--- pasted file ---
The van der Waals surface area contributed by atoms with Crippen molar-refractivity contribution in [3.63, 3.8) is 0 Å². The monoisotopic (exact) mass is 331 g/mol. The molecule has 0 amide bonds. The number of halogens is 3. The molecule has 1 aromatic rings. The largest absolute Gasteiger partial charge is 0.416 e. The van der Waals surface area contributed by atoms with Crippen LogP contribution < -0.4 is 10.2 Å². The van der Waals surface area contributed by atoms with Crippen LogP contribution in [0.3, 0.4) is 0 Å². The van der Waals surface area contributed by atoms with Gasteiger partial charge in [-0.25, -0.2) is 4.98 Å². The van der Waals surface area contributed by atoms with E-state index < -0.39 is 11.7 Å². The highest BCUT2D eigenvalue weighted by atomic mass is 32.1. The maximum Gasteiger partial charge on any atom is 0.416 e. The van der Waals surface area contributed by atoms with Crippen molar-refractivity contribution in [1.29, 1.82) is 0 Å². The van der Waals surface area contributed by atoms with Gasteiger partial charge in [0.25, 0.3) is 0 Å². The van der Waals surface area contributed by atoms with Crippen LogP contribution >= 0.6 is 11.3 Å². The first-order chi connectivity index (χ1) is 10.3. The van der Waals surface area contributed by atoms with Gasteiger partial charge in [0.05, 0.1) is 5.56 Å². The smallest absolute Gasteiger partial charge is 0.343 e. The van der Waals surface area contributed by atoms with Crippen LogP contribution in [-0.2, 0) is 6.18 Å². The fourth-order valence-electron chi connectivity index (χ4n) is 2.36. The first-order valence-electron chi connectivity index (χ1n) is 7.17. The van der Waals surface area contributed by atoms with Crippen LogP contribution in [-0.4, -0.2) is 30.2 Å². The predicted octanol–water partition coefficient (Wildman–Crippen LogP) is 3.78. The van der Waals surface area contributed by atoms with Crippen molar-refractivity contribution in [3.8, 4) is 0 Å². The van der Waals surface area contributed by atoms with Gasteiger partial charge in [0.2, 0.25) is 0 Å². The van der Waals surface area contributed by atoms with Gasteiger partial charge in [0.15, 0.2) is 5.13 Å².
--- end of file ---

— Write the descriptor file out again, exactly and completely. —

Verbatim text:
The van der Waals surface area contributed by atoms with Crippen molar-refractivity contribution in [3.63, 3.8) is 0 Å². The monoisotopic (exact) mass is 331 g/mol. The molecule has 0 amide bonds. The number of halogens is 3. The molecule has 1 aromatic rings. The largest absolute Gasteiger partial charge is 0.416 e. The van der Waals surface area contributed by atoms with Crippen LogP contribution < -0.4 is 10.2 Å². The van der Waals surface area contributed by atoms with Crippen LogP contribution in [0.3, 0.4) is 0 Å². The van der Waals surface area contributed by atoms with Gasteiger partial charge in [-0.25, -0.2) is 4.98 Å². The van der Waals surface area contributed by atoms with E-state index < -0.39 is 11.7 Å². The highest BCUT2D eigenvalue weighted by atomic mass is 32.1. The maximum Gasteiger partial charge on any atom is 0.416 e. The van der Waals surface area contributed by atoms with Crippen molar-refractivity contribution in [1.29, 1.82) is 0 Å². The van der Waals surface area contributed by atoms with Gasteiger partial charge in [0.25, 0.3) is 0 Å². The van der Waals surface area contributed by atoms with Crippen LogP contribution >= 0.6 is 11.3 Å². The first-order chi connectivity index (χ1) is 10.3. The van der Waals surface area contributed by atoms with Gasteiger partial charge in [0.05, 0.1) is 5.56 Å². The smallest absolute Gasteiger partial charge is 0.343 e. The van der Waals surface area contributed by atoms with Crippen LogP contribution in [-0.2, 0) is 6.18 Å². The fourth-order valence-electron chi connectivity index (χ4n) is 2.36. The first-order valence-electron chi connectivity index (χ1n) is 7.17. The van der Waals surface area contributed by atoms with Crippen LogP contribution in [-0.4, -0.2) is 30.2 Å². The predicted octanol–water partition coefficient (Wildman–Crippen LogP) is 3.78. The van der Waals surface area contributed by atoms with Crippen molar-refractivity contribution in [3.8, 4) is 0 Å². The van der Waals surface area contributed by atoms with Gasteiger partial charge in [0.2, 0.25) is 0 Å². The van der Waals surface area contributed by atoms with Gasteiger partial charge in [0.15, 0.2) is 5.13 Å².